Glaschu Restaurant & Bar
32 Royal Exchange Square, Glasgow G1 3AB
0141 248 2214 www.glaschurestaurant.co.uk
Market Menu 2 courses £25.00 | 3 courses £30.00
A la carte
Appetisers £3.50 - £7.00 | Starters £10.00 - £18.00
Mains £23.00 - £42.50 | Desserts £8.00 - £8.50
Cooking 6/10 | Service 4/5
Flavour 4/5 | Value 4/5
Go on, then. Read the title line of this article. And how did you pronounce it? Glas-gow? Glass-coo? Or other? Well, you should have brushed up on your Gaelic. You ought to have been saying Glas a hoo.
I used to think that my biggest bugbear in restaurants was when someone wanted to explain the concept to me. That's fast being replaced with Gaelic names in areas where barely 1% of the population can even pronounce more than two syllables of the language, let alone speak it. Why not have signs in Urdu for a much higher comprehension rate?
On to the next problem. Where is it? Arriving at the address I am confronted by a sign reading The Western Club. Fortunately I am in the company of city expert, Scotland's Finest Former Journalist (West) sometime of The Herald newspaper, and an expert in all matters pertaining to the Second City of the Empire.
It was during that era that The Western Club was founded by 33 gentlemen of quality. It will celebrate its bicentenary in two years time. It immediately gained and retained a reputation for exclusivity. In 1924 the Glasgow Evening News wrote, from all accounts it's easier to manoeuvre an OBE for yourself than to gain entry as a member of The Western Club. But unlike many institutions it moved with the times, the latest of various amalgamations being with The Kelvin Ladies Club in 1970. And they had the good sense to note the changes in dining fashions.
In 2014, the restaurant space was let to Glasgow legend Alan Tomkins, who named it The Western Club Restaurant. Unimaginative perhaps, but at least we all knew how to pronounce that. In 2020 it was taken over by Andy McCartney of BASE Group. He presumably was responsible for the name change and the website. While I had read good things about the place, I'm not sure I would have made the pilgrimage on my own had I read the site first. That tells you that you are about to visit a sophisticated creme-toned members' restaurant. As fine an advert for ChatGPT as you can find.
Not only is the prose cringeworthy, it's also inaccurate, in that anyone can access and enjoy this part of the premises. There are some perks for club members of course, especially if you obtain a Black Card. That will entitle you to bottomless coffee with brunch on Saturdays and Sundays and a free glass of fizz on your birthday.
OK, I've got that out of my system, Enter into an elegant hallway, ascend to the first floor and be welcomed into a rather lovely dining room looking out on to Royal Exchange Square. The welcome is from two splendid beards named Richard and Andrew. While Richard is the more luxurious beard, Andrew seems to be in charge. Their owners are splendid fellows both.
I would love to return for dinner and attack the a la carte. Not cheap but if it lives up to promise - and is executed as well as our food from the market menu - it could be quite a serious proposition. On the menu they make a half hearted attempt to keep the Gaelic going, but only in the headings. It's hard not to drool over offerings of lobster ravioli or confit duck rillettes followed by pan roasted halibut or beef Wellington. For another day, perhaps, in one of these months where you get two pension payments.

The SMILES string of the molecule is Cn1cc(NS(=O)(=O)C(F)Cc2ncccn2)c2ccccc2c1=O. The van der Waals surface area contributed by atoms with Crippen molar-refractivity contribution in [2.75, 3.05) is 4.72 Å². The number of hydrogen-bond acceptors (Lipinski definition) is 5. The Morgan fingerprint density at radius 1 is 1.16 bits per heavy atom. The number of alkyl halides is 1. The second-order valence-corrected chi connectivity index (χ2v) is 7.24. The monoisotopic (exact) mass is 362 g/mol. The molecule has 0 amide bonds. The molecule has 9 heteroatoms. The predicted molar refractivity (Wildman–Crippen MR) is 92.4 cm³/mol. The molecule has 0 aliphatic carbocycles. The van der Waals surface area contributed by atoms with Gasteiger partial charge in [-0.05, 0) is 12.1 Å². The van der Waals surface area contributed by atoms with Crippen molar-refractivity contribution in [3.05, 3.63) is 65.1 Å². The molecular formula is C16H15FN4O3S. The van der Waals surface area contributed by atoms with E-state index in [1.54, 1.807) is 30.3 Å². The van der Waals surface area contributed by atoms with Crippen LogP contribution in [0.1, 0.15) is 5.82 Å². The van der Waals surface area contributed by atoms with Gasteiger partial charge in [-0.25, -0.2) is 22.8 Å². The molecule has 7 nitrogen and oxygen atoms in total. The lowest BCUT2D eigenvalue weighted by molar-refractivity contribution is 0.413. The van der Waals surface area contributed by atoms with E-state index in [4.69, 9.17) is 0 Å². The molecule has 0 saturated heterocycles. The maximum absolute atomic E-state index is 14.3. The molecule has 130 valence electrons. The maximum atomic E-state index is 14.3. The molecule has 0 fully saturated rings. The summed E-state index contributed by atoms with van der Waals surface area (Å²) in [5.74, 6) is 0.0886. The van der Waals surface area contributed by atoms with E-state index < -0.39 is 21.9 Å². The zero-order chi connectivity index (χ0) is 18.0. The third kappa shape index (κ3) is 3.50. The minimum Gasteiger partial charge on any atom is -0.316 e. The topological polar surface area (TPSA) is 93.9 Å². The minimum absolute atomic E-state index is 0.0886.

I think a repeat visit may well be on the cards. While the market menu (2 courses for £25) largely comprises crowd pleasers, there are plenty of little touches of promise available as extras. Whipped chicken fat butter to go with the sourdough, for example, or an appetiser of brown crab arancini with squid ink aioli. We shared a portion of these little beauties, three on a plate. As we are both gentlemen, the odd one was bisected as fairly as possible.
It might be said that smoked salmon is hardly a test of a kitchen. I'm not sure I agree. This was top quality fish, attractively presented and, remarkably, with no supplement. There's no objection to coughing up an extra fiver for a scallop starter. I think they must have digressed from the menu, as there was no sign of the advertised lobster hollandaise. The three bivalves were served in a single shell, seasoned eastern style with a sesame topping. Try to avoid my elementary pitfall. My second and third mouthfuls were diabolically salty. Only then did I realise that to keep the shell stable a layer of salt was underneath. Mea culpa.
Rump steak was of good quality. Ordered to be cooked medium to well (not by me) it actually arrived precisely as I would have liked it, medium rarish. Reviewer's dilemma - is that a good or bad thing? Whichever way, it was good quality meat, well treated; the chips, unlike me, were skinny and good; and there was a decent pepper sauce. I was intrigued by the sound of a yellow fin tuna schnitzel. I love tuna: I love schnitzel. This came Holstein style, with a fried egg and capers. One downside about tuna is that it can be rather dry - not done this way. Something I'd never had before, executed with a bit of style. (Well, we are in Glasgow.)
Puds could have included sticky toffee, vanilla (sorry, Madagascar vanilla) cheesecake or lemon and saffron (interesting) mousse with cupar angus (sic) strawberries, or cheese.
Rereading this draft, I see I may have been less than complimentary in my opening paragraphs. Je ne regrette rien about those, but let's finish with a sense of balance. If you come to dine here you will be served really nice food by lovely people in elegant surroundings. Is that fair enough?